As of yesterday, I’m officially done with my hernia surgery ordeal. I went to the doctor for my final follow-up, presuming I don’t do anything in the next several weeks to undo what they did.
When I was walking into the doctor’s office, a nurse was posted up right outside the door. This has been the case each time I’ve visited. She takes your temperature and a blood pressure and lets you proceed in, assuming you’re safe to.
As far as I know, there’s only one way in and one way out of this office. which means I was going to be walking directly past this same nurse 15 minutes later. That didn’t stop me from saying “Have a nice day!” as I walked into the office.
As soon as I said it, I knew I had just put myself in quite the quandary. I had to walk past her again and I couldn’t not say something. I’m old and southern – a real “boomer,” if you will. There are unwritten social rules. You can’t let a lady stick a thermometer in your ear then not say goodbye when you leave. That would be uncouth.
Always being one to take social awkwardness to the next level, when I walked out 15 minutes later, I said, “I don’t know why I told you have a nice day when I knew I was going to be walking past you again so quick, so this time I mean it: have a nice day.”
She shrugged it off and laughed (probably at me, not with me). But I’ll be thinking about it years from now. It’s how my mind works, unfortunately.
This surgery was my first time ever going under the knife. A routine umbilical hernia surgery, 44 years in the making, I’d say that makes me pretty lucky.
While the first few weeks following the procedure were rough – all the soreness and loopiness that comes along with it – I’d have to say I’m looking back on those two weeks of recovery fondly.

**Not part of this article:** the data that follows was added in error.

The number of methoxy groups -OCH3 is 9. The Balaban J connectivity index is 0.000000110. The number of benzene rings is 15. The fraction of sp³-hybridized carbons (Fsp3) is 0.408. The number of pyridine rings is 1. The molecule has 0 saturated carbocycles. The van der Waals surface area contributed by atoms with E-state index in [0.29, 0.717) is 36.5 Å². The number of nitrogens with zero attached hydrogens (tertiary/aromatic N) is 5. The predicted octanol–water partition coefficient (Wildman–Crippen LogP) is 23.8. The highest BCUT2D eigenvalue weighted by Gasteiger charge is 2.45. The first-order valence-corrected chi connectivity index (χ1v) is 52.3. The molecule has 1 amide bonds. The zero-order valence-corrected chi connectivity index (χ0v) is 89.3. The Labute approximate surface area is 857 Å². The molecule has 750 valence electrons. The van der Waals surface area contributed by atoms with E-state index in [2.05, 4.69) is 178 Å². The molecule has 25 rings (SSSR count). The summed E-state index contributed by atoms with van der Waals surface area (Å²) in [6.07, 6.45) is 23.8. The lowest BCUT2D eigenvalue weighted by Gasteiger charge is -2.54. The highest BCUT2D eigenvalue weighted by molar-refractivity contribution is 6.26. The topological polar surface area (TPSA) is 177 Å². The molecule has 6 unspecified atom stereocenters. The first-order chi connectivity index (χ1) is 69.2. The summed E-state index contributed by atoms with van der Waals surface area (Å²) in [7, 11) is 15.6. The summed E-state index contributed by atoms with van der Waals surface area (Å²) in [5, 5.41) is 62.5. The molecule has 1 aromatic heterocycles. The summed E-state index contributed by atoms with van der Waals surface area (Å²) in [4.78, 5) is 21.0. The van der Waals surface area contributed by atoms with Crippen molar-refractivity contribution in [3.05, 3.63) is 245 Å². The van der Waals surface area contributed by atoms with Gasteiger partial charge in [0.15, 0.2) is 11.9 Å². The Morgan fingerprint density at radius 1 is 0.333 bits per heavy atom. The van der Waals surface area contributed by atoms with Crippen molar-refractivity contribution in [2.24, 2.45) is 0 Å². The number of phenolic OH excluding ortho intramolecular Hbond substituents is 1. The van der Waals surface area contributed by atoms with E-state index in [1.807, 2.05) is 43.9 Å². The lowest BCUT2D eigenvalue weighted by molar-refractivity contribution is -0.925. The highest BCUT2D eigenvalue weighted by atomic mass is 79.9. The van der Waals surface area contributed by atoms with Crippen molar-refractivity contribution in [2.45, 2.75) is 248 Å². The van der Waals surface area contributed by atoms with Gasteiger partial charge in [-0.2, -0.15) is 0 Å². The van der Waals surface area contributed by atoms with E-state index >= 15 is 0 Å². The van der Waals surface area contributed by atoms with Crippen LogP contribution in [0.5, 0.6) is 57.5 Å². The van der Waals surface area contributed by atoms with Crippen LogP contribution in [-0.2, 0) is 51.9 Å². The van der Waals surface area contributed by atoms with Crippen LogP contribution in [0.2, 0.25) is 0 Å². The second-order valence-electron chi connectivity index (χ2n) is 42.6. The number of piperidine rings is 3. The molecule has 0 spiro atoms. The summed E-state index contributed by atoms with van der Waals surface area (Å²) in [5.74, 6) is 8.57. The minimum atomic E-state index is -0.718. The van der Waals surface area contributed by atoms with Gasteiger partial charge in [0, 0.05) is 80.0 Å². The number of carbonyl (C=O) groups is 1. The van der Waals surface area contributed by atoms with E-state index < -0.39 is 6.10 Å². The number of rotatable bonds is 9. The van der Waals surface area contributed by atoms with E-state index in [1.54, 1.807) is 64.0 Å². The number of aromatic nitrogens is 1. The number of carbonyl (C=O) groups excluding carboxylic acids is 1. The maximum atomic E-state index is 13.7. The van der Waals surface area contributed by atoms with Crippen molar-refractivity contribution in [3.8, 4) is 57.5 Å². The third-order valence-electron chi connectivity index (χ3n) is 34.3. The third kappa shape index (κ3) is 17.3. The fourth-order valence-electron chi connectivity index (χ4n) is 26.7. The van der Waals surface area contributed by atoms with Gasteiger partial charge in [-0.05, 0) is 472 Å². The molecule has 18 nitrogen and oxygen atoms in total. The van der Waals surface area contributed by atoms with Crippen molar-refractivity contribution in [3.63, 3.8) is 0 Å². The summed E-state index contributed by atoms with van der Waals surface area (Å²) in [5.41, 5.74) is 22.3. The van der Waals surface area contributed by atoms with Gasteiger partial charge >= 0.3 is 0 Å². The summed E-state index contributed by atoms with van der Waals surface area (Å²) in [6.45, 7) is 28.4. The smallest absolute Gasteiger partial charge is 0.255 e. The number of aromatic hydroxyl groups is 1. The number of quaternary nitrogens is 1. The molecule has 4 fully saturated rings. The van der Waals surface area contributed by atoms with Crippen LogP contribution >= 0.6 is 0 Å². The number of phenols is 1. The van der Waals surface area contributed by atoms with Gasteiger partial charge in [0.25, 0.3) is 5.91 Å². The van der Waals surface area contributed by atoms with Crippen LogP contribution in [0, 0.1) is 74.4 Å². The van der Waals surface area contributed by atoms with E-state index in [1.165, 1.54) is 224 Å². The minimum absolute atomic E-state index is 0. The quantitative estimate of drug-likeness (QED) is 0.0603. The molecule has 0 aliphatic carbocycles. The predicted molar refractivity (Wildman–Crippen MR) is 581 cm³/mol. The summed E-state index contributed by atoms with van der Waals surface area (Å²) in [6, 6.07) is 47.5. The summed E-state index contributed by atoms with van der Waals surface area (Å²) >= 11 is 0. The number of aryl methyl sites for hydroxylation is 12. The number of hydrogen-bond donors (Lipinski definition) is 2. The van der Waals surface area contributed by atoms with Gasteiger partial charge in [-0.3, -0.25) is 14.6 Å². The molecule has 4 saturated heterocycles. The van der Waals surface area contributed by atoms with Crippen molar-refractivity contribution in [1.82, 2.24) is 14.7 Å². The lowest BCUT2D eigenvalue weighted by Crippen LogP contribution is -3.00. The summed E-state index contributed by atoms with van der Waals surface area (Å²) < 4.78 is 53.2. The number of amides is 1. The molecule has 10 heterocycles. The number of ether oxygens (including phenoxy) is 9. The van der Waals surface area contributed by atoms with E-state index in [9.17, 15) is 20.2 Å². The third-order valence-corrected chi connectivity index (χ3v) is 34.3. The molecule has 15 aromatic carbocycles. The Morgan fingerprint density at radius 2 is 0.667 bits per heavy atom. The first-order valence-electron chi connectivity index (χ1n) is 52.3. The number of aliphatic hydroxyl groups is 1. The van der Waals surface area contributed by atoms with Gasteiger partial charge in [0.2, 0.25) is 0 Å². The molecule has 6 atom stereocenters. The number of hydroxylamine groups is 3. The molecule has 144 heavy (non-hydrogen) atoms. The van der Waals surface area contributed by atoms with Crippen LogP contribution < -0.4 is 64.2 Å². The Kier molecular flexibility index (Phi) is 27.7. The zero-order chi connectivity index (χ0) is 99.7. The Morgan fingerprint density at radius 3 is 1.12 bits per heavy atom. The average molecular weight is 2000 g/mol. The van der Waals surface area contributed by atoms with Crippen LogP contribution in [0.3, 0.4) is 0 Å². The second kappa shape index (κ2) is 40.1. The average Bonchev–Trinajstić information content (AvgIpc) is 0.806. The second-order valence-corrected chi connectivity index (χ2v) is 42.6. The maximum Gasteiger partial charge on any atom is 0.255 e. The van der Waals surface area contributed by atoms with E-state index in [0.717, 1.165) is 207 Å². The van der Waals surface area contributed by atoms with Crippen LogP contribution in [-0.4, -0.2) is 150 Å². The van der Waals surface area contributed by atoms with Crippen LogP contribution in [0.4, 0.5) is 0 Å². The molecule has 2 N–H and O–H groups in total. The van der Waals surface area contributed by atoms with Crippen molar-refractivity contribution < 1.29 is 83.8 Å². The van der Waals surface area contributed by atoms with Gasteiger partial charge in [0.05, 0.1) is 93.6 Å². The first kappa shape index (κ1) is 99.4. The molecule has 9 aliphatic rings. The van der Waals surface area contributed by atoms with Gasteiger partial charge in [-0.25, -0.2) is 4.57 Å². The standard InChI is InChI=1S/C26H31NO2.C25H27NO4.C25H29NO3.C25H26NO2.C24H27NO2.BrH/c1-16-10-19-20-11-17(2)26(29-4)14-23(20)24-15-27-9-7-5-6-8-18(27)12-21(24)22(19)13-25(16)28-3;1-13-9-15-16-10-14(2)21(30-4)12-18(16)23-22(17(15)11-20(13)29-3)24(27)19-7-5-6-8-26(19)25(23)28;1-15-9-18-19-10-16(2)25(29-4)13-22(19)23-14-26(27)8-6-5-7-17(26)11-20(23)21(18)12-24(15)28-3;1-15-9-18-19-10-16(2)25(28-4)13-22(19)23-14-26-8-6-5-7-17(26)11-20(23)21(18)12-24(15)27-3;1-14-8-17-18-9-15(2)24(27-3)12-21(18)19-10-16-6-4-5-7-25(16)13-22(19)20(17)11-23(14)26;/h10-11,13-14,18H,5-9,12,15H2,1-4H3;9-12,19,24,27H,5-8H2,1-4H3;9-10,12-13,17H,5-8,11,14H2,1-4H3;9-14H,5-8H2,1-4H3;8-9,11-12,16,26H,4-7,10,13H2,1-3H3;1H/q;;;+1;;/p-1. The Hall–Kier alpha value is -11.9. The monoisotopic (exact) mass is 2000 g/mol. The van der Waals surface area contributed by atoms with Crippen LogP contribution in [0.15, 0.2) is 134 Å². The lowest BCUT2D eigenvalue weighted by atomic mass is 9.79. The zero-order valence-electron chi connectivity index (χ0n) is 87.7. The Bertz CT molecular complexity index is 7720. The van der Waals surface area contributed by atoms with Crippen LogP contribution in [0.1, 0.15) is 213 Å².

I posted up in my recliner. Laying down in bed didn’t seem like an option without having to use ab muscles. And I didn’t like doing anything that required ab muscles.
My wife was home the entire time, so we sat and watched movie after movie, show after show. When she would go out to tend to the garden, or whatever other work needed to be done, I would watch shows she wouldn’t mind missing.
In the moment, I was miserable. I felt terrible. Anything other than sitting perfectly still hurt. But now, just a few weeks later, I see how enjoyable those weeks were. We don’t get many chances to just sit and do nothing. Well, I did nothing. She catered to my every need. Which might mean she will not wax quite as poetic as I regarding those weeks of recovery.
As this year plays out, and more and more bad news rolls out on a weekly basis, it really is the little things that end up meaning the most. Things that seem like nothing in the moment, turning into the fond memories we look back on.
Toby Nix is a local writer, guitarist and investigator with the Coweta County Sheriff’s Office. He is the author of two books, “Columns I Wrote” and the newly released “A Book I Wrote.” He can be reached at email@example.com